FDA is addressing the use of “medically important” antibiotics in food-producing animals for production uses including enhancing growth or improving feed efficiency.
These drugs are deemed important because they are used to treat human disease and might not work if the bacteria become resistant to the drugs’ effects.
Because the use of antimicrobial drugs contribute to the development of antimicrobial resistance, it is important to use the drugs only when medically necessary, said the agency.
The policy, known as Guidance 213, was widely criticized when it was released in draft form in April 2012, because it failed to require any changes in the use of antibiotics.
The drugs are usually added to feed or to the animals’ drinking water.
William Flynn, DVM, MS, deputy director for science policy at FDA’s Center for Veterinary Medicine (CVM) said there is a need to be selective about the drugs used in animals and when they are used.
“Antimicrobial resistance may not be completely preventable, but we need to do what we can to slow it down.”
Flynn said that the final guidance document made participation voluntary because it is the fastest, most efficient way to make these changes.
'Early holiday gift'
Avinash Kar, Natural Resources Defense Council (NRDC) health attorney described the move as an “early holiday gift to industry”.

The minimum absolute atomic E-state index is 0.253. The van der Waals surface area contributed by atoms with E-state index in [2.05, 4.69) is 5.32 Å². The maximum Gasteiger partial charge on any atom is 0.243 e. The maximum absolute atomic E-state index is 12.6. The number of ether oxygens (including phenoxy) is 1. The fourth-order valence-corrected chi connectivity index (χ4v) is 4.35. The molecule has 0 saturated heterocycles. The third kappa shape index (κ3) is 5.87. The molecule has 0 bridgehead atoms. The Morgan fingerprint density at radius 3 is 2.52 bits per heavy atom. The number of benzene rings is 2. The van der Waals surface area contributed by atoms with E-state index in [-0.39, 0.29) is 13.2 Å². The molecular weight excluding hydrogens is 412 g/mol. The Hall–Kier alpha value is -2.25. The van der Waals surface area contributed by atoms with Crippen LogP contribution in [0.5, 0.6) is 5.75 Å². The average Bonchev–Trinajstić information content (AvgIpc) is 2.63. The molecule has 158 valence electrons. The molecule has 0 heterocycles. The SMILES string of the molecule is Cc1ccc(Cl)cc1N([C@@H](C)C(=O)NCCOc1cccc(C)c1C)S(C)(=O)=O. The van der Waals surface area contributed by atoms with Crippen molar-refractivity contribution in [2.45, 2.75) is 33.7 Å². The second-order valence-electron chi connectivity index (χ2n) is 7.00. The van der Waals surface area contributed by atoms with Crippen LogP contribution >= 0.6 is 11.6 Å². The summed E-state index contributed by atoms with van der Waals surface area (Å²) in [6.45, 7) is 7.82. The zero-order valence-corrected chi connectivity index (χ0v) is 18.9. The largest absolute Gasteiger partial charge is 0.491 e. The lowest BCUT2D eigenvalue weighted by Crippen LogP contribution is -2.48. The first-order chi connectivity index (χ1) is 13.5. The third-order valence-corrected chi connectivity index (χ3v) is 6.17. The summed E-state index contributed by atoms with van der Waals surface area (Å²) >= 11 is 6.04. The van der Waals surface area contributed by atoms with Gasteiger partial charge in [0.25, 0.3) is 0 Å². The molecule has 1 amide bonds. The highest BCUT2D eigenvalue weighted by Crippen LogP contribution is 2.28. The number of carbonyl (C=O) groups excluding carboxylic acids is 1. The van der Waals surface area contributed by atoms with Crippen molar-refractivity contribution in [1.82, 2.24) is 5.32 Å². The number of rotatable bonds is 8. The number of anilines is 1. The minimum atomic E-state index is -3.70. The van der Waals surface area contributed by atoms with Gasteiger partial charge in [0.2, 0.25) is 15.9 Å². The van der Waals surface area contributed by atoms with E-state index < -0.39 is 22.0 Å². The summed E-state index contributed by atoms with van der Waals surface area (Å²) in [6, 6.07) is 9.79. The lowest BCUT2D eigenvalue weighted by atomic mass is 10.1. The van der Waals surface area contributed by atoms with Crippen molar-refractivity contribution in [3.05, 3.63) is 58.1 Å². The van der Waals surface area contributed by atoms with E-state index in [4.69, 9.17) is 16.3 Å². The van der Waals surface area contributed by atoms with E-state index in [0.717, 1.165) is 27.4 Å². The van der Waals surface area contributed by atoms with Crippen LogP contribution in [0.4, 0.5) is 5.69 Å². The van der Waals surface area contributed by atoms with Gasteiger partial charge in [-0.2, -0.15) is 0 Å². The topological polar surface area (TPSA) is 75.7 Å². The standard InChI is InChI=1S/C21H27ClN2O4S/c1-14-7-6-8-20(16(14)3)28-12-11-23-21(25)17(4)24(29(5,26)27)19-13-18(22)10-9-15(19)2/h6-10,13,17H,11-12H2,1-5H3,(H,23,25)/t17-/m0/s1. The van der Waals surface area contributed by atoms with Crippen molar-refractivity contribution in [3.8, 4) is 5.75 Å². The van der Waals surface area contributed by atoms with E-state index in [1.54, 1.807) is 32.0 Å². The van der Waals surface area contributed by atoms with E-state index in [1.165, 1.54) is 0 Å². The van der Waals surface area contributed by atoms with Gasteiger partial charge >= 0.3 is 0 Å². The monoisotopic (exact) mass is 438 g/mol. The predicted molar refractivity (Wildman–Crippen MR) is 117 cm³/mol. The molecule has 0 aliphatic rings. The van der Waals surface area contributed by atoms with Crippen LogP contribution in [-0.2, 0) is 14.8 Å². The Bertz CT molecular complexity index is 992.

“It is a hollow gesture that does little to tackle a widely recognized threat to human health. FDA has essentially followed a voluntary approach for more than 35 years, but use of these drugs to raise animals has increased.
“There’s no reason why voluntary recommendations will make a difference now, especially when FDA’s policy covers only some of the many uses of antibiotics on animals that are not sick.”
However, the American Meat Institute welcomed the proposed Veterinary Feed Directive (VFD) rule which establishes a three year timeframe for phasing out growth promotion uses of antibiotics important in human medicine and phasing in veterinary oversight of these products.
“AMI strongly supports the prudent and judicious use of antibiotics in food animal production under the care of a veterinarian, as defined by the American Veterinary Medical Association, which is consistent with protecting both animal and public health, ensuring the ability to medically treat animals, and maintaining the highest standard of animal welfare practices and we believe guidance 213 adheres to these principles.”
The Center for Science in the Public Interest (CSPI) said it brought good and bad news.
The good news was the pledge to evaluate levels of compliance and inform the public after 90 days if the drug industry is cooperating with the relabeling effort. The bad news was that it requires the drug companies who profit from sales of their drugs to initiate the process.
By volume, about three times the amount of antibiotics sold for treatment of humans are sold for use in animals, said the group.
Caroline Smith DeWaal, CSPI food safety director, said no one is advocating that sick animals should not be treated.
“But just as our kids see a doctor to get antibiotics, farmers should call a veterinarian, who can assess whether and when treatment with an antibiotic is appropriate.
“This simple step could save antibiotics as treatment options for future generations of consumers and farmers.”